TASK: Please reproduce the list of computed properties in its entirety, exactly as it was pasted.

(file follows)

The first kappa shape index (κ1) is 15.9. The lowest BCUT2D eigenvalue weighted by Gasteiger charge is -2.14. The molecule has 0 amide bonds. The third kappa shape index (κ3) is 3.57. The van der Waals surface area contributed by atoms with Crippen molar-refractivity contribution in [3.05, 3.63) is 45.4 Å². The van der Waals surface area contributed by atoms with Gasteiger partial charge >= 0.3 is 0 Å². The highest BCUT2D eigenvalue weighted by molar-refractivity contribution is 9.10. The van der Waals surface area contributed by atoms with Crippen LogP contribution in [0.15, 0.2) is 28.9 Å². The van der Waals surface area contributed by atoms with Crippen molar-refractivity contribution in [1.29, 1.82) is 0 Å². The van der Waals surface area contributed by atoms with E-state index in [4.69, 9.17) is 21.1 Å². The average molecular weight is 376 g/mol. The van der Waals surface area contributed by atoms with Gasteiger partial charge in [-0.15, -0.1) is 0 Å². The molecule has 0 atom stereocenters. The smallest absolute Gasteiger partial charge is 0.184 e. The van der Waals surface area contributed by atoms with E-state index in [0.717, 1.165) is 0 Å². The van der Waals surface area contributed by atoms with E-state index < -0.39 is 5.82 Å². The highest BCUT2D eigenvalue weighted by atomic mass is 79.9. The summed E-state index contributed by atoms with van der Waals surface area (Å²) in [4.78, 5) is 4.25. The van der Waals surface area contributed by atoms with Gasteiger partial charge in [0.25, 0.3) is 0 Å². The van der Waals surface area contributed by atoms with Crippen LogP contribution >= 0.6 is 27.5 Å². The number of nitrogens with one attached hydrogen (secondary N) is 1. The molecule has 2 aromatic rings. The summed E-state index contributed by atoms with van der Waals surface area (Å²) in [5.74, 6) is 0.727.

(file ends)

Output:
The first kappa shape index (κ1) is 15.9. The lowest BCUT2D eigenvalue weighted by Gasteiger charge is -2.14. The molecule has 0 amide bonds. The third kappa shape index (κ3) is 3.57. The van der Waals surface area contributed by atoms with Crippen molar-refractivity contribution in [3.05, 3.63) is 45.4 Å². The van der Waals surface area contributed by atoms with Gasteiger partial charge >= 0.3 is 0 Å². The highest BCUT2D eigenvalue weighted by molar-refractivity contribution is 9.10. The van der Waals surface area contributed by atoms with Crippen LogP contribution in [0.15, 0.2) is 28.9 Å². The van der Waals surface area contributed by atoms with Crippen molar-refractivity contribution in [1.29, 1.82) is 0 Å². The van der Waals surface area contributed by atoms with E-state index in [4.69, 9.17) is 21.1 Å². The average molecular weight is 376 g/mol. The van der Waals surface area contributed by atoms with Gasteiger partial charge in [-0.15, -0.1) is 0 Å². The molecule has 0 atom stereocenters. The smallest absolute Gasteiger partial charge is 0.184 e. The van der Waals surface area contributed by atoms with E-state index in [0.717, 1.165) is 0 Å². The van der Waals surface area contributed by atoms with E-state index < -0.39 is 5.82 Å². The highest BCUT2D eigenvalue weighted by atomic mass is 79.9. The summed E-state index contributed by atoms with van der Waals surface area (Å²) in [4.78, 5) is 4.25. The van der Waals surface area contributed by atoms with Gasteiger partial charge in [0.25, 0.3) is 0 Å². The van der Waals surface area contributed by atoms with Crippen LogP contribution >= 0.6 is 27.5 Å². The number of nitrogens with one attached hydrogen (secondary N) is 1. The molecule has 2 aromatic rings. The summed E-state index contributed by atoms with van der Waals surface area (Å²) in [5.74, 6) is 0.727.